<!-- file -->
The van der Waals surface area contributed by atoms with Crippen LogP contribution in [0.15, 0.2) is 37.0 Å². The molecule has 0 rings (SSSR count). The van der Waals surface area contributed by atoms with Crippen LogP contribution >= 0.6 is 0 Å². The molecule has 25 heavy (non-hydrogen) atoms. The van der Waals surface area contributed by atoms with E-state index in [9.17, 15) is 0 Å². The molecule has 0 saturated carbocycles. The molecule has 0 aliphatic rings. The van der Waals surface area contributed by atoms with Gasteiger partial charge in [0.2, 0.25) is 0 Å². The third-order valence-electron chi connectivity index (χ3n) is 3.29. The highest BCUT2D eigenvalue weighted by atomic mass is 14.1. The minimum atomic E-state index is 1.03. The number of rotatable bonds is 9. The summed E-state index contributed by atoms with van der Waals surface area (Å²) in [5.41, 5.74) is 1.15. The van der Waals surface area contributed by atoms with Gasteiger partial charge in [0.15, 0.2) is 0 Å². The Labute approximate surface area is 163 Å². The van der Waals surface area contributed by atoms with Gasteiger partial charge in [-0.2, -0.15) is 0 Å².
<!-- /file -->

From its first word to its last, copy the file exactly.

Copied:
The van der Waals surface area contributed by atoms with Crippen LogP contribution in [0.15, 0.2) is 37.0 Å². The molecule has 0 rings (SSSR count). The van der Waals surface area contributed by atoms with Crippen LogP contribution >= 0.6 is 0 Å². The molecule has 25 heavy (non-hydrogen) atoms. The van der Waals surface area contributed by atoms with E-state index in [9.17, 15) is 0 Å². The molecule has 0 saturated carbocycles. The molecule has 0 aliphatic rings. The van der Waals surface area contributed by atoms with Gasteiger partial charge in [0.2, 0.25) is 0 Å². The third-order valence-electron chi connectivity index (χ3n) is 3.29. The highest BCUT2D eigenvalue weighted by atomic mass is 14.1. The minimum atomic E-state index is 1.03. The number of rotatable bonds is 9. The summed E-state index contributed by atoms with van der Waals surface area (Å²) in [5.41, 5.74) is 1.15. The van der Waals surface area contributed by atoms with Gasteiger partial charge in [0.15, 0.2) is 0 Å². The Labute approximate surface area is 163 Å². The van der Waals surface area contributed by atoms with Gasteiger partial charge in [-0.2, -0.15) is 0 Å².